Dear Amy: I am part of an international MBA program at a well-known European university.

I just found out that the men in the program have put together a list, ranking the women by their looks. I'm furious and disappointed that the men who are supposed to be my peers, business partners, co-workers and friends have subjected us to this.

I'm not really sure what to do. I'm thinking about writing a letter to the faculty. Others have suggested asking for the expulsion of the men who have contributed to the list, and to suggest that perhaps if they have time to come up with these rankings, maybe they are not taking this MBA program seriously.

I feel as if this list is a slap in the face after everything that women have been going through, and I really don't want this sort of behavior to be normalized.

Amy says: You have every right to be angry.

The #MeToo movement is demonstrating that normalizing harassment creates toxic environments and havens for predatory behavior (which this list absolutely is). This needs to stop.

Do not count on the university faculty or administration to handle it to your satisfaction. Think of this challenge like going into battle: You need to arm yourself with knowledge, and begin building an army. Connect with your fellow female candidates. Deploy some MBA-level networking to form a coalition.

If you can obtain hard evidence that this list exists, you should publicize it, share it and use the list itself to expose the people behind it. Mask the identity of the women named, but display the identities of those who created and shared it.

If you aren't able to receive hard proof of the list, make an appointment with a faculty member and the dean. Insist that they investigate your allegation. Also consider sending an "open letter" to the university community.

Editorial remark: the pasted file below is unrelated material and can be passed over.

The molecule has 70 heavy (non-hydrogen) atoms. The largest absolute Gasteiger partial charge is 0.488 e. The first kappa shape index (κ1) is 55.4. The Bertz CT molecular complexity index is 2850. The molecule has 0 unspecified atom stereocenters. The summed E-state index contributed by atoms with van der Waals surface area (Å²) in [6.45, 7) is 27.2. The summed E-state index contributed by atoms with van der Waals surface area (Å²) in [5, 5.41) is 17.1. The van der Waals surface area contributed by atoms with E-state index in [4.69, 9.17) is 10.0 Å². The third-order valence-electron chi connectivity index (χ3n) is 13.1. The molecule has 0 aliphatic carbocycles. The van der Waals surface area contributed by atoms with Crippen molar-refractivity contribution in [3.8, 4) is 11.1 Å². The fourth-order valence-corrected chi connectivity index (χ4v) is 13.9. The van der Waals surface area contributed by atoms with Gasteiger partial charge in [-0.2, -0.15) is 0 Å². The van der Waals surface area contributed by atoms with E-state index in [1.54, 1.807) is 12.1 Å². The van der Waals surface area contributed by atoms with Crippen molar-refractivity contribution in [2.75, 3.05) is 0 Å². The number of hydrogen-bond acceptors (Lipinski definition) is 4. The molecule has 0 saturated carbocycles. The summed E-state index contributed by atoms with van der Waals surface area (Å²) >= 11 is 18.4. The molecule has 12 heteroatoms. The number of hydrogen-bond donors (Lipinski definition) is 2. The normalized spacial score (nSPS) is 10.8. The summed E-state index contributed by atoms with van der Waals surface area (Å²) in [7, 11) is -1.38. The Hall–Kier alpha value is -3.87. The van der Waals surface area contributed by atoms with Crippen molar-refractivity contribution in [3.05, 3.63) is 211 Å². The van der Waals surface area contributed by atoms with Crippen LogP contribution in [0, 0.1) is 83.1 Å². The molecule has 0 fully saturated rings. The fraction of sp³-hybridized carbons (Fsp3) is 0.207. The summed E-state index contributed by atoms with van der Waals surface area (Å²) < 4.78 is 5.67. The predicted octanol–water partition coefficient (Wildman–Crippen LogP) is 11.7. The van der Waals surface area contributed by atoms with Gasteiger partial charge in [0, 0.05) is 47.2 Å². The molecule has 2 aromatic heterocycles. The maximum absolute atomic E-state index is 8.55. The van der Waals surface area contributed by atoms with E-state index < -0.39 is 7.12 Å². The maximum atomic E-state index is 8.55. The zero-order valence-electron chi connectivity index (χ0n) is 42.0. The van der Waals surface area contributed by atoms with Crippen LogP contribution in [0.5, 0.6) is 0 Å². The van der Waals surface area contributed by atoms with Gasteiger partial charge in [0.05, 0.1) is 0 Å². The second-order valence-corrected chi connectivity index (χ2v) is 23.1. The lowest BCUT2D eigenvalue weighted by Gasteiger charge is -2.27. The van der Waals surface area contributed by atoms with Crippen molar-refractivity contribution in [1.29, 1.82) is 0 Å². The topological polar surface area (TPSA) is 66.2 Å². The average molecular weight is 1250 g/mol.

Most important, save (and screenshot) everything: the list itself, any communication regarding the list or any references to it on social media.

Don't get discouraged. Speak up, be fearless and don't let anyone convince you that this isn't a big deal. This is a very big deal, and it should be taken seriously.

Run or commit?

Dear Amy: I'm indecisive about everything — especially relationships. I tend to run away when issues arise. I'm having doubts about my partner. For more than two years he has had problems keeping a job, and this causes me stress about money. We can't plan for our future.

We rarely have sex, mainly because I don't feel like it. I find him attractive, but I'm not sexually attracted to him. This might be because of the job issue. He doesn't seem motivated. What should I do?

Amy says: If running from relationships is your problem, take a stab at repairing this before you flee. Your partner sounds depressed. Your aversions could be contributing to your problems as a couple — it sounds as if you have left the relationship, even if you're physically present.

If he communicates about his challenges, this might unite you as a couple. If not, you'll have to do the personal algebra to decide if you should (or want to) invest your future in trying to shore up this relationship. Running isn't called for, but you might need to walk away. Counseling would help.

Send Ask Amy questions to Amy Dickinson at

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